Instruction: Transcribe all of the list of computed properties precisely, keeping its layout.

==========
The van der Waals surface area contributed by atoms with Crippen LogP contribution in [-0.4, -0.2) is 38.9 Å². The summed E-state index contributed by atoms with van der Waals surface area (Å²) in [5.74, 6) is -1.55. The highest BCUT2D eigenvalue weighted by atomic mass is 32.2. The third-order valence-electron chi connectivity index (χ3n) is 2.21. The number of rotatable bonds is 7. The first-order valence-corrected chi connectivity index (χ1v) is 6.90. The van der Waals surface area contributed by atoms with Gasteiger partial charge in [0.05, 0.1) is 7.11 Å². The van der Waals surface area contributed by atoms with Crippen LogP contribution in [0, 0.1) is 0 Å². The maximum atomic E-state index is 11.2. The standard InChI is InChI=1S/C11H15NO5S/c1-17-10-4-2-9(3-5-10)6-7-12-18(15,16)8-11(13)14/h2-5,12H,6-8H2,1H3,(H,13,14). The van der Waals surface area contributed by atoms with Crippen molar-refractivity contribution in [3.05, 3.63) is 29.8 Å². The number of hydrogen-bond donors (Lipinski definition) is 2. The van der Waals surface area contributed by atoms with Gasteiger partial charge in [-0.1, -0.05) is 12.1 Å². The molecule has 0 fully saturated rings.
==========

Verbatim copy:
The van der Waals surface area contributed by atoms with Crippen LogP contribution in [-0.4, -0.2) is 38.9 Å². The summed E-state index contributed by atoms with van der Waals surface area (Å²) in [5.74, 6) is -1.55. The highest BCUT2D eigenvalue weighted by atomic mass is 32.2. The third-order valence-electron chi connectivity index (χ3n) is 2.21. The number of rotatable bonds is 7. The first-order valence-corrected chi connectivity index (χ1v) is 6.90. The van der Waals surface area contributed by atoms with Gasteiger partial charge in [0.05, 0.1) is 7.11 Å². The van der Waals surface area contributed by atoms with Crippen LogP contribution in [0, 0.1) is 0 Å². The maximum atomic E-state index is 11.2. The standard InChI is InChI=1S/C11H15NO5S/c1-17-10-4-2-9(3-5-10)6-7-12-18(15,16)8-11(13)14/h2-5,12H,6-8H2,1H3,(H,13,14). The van der Waals surface area contributed by atoms with Crippen molar-refractivity contribution in [3.05, 3.63) is 29.8 Å². The number of hydrogen-bond donors (Lipinski definition) is 2. The van der Waals surface area contributed by atoms with Gasteiger partial charge in [-0.1, -0.05) is 12.1 Å². The molecule has 0 fully saturated rings.